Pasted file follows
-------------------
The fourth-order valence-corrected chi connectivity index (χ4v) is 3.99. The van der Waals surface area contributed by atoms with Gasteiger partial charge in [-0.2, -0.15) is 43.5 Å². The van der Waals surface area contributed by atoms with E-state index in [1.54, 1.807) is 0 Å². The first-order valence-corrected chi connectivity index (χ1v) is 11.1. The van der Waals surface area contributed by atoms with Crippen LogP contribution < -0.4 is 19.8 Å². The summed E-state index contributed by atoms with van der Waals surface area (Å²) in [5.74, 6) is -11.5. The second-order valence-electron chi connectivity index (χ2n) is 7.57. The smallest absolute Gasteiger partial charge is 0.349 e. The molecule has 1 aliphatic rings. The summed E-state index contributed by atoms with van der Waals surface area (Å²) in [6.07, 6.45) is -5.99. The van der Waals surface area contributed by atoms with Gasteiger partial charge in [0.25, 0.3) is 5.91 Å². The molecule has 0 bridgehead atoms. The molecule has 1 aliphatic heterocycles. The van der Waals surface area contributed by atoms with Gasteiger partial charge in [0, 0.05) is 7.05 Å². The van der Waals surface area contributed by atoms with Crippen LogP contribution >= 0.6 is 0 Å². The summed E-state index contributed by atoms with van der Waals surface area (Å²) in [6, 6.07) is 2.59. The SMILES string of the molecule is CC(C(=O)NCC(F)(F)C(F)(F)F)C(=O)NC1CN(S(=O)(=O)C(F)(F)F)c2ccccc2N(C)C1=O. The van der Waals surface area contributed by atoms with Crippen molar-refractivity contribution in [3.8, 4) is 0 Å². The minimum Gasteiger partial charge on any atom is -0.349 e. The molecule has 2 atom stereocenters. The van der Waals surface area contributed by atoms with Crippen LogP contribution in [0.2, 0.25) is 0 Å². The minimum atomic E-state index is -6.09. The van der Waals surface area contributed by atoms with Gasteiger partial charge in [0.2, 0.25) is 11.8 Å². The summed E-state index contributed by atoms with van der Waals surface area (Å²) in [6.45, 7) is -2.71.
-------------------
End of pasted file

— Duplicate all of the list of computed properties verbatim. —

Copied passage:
The fourth-order valence-corrected chi connectivity index (χ4v) is 3.99. The van der Waals surface area contributed by atoms with Gasteiger partial charge in [-0.2, -0.15) is 43.5 Å². The van der Waals surface area contributed by atoms with E-state index in [1.54, 1.807) is 0 Å². The first-order valence-corrected chi connectivity index (χ1v) is 11.1. The van der Waals surface area contributed by atoms with Crippen LogP contribution < -0.4 is 19.8 Å². The summed E-state index contributed by atoms with van der Waals surface area (Å²) in [5.74, 6) is -11.5. The second-order valence-electron chi connectivity index (χ2n) is 7.57. The smallest absolute Gasteiger partial charge is 0.349 e. The molecule has 1 aliphatic rings. The summed E-state index contributed by atoms with van der Waals surface area (Å²) in [6.07, 6.45) is -5.99. The van der Waals surface area contributed by atoms with Gasteiger partial charge in [0.25, 0.3) is 5.91 Å². The molecule has 0 bridgehead atoms. The molecule has 1 aliphatic heterocycles. The van der Waals surface area contributed by atoms with Gasteiger partial charge in [0, 0.05) is 7.05 Å². The van der Waals surface area contributed by atoms with Crippen LogP contribution >= 0.6 is 0 Å². The summed E-state index contributed by atoms with van der Waals surface area (Å²) in [6, 6.07) is 2.59. The SMILES string of the molecule is CC(C(=O)NCC(F)(F)C(F)(F)F)C(=O)NC1CN(S(=O)(=O)C(F)(F)F)c2ccccc2N(C)C1=O. The van der Waals surface area contributed by atoms with Crippen molar-refractivity contribution in [3.8, 4) is 0 Å². The minimum Gasteiger partial charge on any atom is -0.349 e. The molecule has 2 atom stereocenters. The van der Waals surface area contributed by atoms with Crippen LogP contribution in [0.2, 0.25) is 0 Å². The minimum atomic E-state index is -6.09. The van der Waals surface area contributed by atoms with Gasteiger partial charge in [0.2, 0.25) is 11.8 Å². The summed E-state index contributed by atoms with van der Waals surface area (Å²) in [6.45, 7) is -2.71.